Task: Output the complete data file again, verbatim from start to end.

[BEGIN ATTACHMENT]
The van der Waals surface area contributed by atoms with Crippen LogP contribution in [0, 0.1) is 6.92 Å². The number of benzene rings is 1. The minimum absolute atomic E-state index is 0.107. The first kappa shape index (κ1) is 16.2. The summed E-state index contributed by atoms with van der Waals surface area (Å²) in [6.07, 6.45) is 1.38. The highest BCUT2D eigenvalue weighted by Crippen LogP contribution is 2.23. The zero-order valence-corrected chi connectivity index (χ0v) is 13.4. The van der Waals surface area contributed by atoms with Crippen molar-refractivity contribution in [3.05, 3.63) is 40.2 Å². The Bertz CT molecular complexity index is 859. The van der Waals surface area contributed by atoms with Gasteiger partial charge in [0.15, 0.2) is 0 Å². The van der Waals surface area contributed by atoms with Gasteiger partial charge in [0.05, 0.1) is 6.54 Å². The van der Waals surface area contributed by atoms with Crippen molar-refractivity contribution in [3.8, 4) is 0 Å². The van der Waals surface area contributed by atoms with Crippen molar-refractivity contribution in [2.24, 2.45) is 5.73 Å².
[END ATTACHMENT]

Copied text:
The van der Waals surface area contributed by atoms with Crippen LogP contribution in [0, 0.1) is 6.92 Å². The number of benzene rings is 1. The minimum absolute atomic E-state index is 0.107. The first kappa shape index (κ1) is 16.2. The summed E-state index contributed by atoms with van der Waals surface area (Å²) in [6.07, 6.45) is 1.38. The highest BCUT2D eigenvalue weighted by Crippen LogP contribution is 2.23. The zero-order valence-corrected chi connectivity index (χ0v) is 13.4. The van der Waals surface area contributed by atoms with Crippen molar-refractivity contribution in [3.05, 3.63) is 40.2 Å². The Bertz CT molecular complexity index is 859. The van der Waals surface area contributed by atoms with Gasteiger partial charge in [0.15, 0.2) is 0 Å². The van der Waals surface area contributed by atoms with Gasteiger partial charge in [0.05, 0.1) is 6.54 Å². The van der Waals surface area contributed by atoms with Crippen molar-refractivity contribution in [3.8, 4) is 0 Å². The van der Waals surface area contributed by atoms with Crippen molar-refractivity contribution in [2.24, 2.45) is 5.73 Å².